Face to Face with Michael Young

By: M. Diane McCormick; Photography by Alan Wycheck
PinnacleHealth President and CEO

Mid-point in his career, Michael Young says he took the safety net hospital Erie County Medical Center in Buffalo, N.Y., from a struggling facility to a financially stable force in the community. A few years later, he took Atlanta’s Grady Health System – in Young’s words, “the neediest hospital in America,” also county-run – from losing money to a viable, healthy system.

“If you serve the patient better, the financial stuff will improve along with that,” he says. “There’s a lot of MBAs who try to run health systems like businesses. If you run them like the Mayo Clinic, you’ll make money. You’ve got to stay focused on the patient and the care you deliver, and the bottom line will follow.”

PinnacleHealth’s president and CEO since June 2011 summarizes his philosophy by pointing to a little plaque on his desk: “Rule No. 1, the patient is always right. If the patient’s ever wrong, reread rule No. 1.”

Young is a York County native and University of Pittsburgh graduate who earned his hospital-administration credentials in a sort of transformational role – helping to revamp Pittsburgh’s Shadyside Hospital, Lancaster General Hospital, Erie County and Grady before returning to central Pennsylvania.

“I didn’t really know that much about PinnacleHealth, and what I’ve found is overwhelmingly positive,” he says. “The clinical quality is spectacular. The doctors really want to stay on the cutting-edge. The nonphysician caregivers are spectacular. The ability to work together is atypical compared to other places where I’ve worked.”

Once again, Young leads a health system in transformation, as PinnacleHealth remakes its Harrisburg and Lower Paxton Community General campuses and builds a new, 100-bed hospital in Hampden Township.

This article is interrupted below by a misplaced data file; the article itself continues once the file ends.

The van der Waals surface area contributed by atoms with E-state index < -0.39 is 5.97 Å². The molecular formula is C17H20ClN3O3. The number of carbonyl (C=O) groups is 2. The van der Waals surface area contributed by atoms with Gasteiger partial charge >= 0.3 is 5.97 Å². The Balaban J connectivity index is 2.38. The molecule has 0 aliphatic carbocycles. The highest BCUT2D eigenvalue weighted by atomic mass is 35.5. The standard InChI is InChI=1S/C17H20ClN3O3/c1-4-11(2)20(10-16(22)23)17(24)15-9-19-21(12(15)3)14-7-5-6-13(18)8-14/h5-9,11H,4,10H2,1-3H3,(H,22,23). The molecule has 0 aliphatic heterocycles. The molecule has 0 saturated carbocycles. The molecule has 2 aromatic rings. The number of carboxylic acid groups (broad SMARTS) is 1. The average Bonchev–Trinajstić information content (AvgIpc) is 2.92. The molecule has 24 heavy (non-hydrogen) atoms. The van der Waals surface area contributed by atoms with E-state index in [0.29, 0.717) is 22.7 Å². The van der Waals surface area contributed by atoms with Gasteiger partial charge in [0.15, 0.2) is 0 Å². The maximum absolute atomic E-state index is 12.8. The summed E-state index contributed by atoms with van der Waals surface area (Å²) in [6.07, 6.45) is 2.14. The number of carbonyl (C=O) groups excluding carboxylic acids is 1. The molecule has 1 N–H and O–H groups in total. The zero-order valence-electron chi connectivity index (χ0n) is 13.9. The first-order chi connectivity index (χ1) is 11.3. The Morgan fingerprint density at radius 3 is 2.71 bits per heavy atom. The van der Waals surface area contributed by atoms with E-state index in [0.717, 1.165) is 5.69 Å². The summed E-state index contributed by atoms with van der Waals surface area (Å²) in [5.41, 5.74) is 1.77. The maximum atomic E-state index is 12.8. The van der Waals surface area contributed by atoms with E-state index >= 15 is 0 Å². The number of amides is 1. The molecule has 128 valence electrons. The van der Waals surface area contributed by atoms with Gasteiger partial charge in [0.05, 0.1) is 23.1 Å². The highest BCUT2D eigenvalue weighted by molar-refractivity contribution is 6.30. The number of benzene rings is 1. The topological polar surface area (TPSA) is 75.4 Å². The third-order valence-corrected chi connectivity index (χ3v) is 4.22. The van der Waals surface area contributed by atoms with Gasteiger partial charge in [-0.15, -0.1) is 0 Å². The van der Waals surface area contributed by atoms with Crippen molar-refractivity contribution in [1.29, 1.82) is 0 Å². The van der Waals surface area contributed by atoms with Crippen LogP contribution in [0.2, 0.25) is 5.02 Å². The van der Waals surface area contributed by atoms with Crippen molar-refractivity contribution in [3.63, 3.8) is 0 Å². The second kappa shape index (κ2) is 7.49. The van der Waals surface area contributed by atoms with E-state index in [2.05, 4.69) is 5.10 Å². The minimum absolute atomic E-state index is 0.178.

What did you find when you got to PinnacleHealth?

At Lancaster General and Grady, we spent 85 percent of our time focusing on clinical outcomes and patient waiting times and infection rates (measuring the process of how care is delivered). The good news here is that PinnacleHealth was doing a lot of those things well before I arrived, although maybe just not fast enough. Our patient satisfaction scores are way up. Our infection rates are way down. Our re-admission rates, which were good before, are down, so all of our quality trends are at national standards.

Why is PinnacleHealth growing?

The foundation for the plan is called Vision 2017. It’s about patient-centered care. When you buy a car, you don’t buy tires at Goodyear, and go to Toyota and get an engine, and call GM for a frame. Isn’t that what health care is like right now, where everything is disjointed? That’s not a good service model. When we form our plans, we talk about serving the patient and are moving forward with patient-centered care. Vision 2017 is really about integrating care delivery. The systems that are integrated have much better outcomes and much higher patient satisfaction, and they can attract the best clinicians in the world.

“If you take the $100 million and depreciate it over 25 years, that’s $4 million a year.”

What goes into integration?

We were named a most-wired hospital in Hospitals & Health Networks magazine because of the comprehensiveness of our electronic medical records. Say your pharmacist sees your drug interactions and calls the doctor to say they could cause a reaction. In our new system, that would happen automatically. In the old system, your pharmacist would find out after your family member has called saying you’ve passed out. We’ve also partnered with Heritage Medical Group to come into the system, to build this integrated system of primary-care physicians, because they’re the ones who are the patient facilitators, and we didn’t have enough primary-care doctors or enough sites. We brought in Tristan Associates, a well-known imaging provider, for the same reason. In order to be patient-centric, the physical structures need to be built for the patients. You need to have access to a primary-care facility within 10 minutes of where you work or live, or you won’t go. You need to be within 20 minutes of testing facilities. To truly integrate care, we need to make sure the patients in our system stay in our system, so we need to have acute inpatient capacity within 30 minutes of everybody.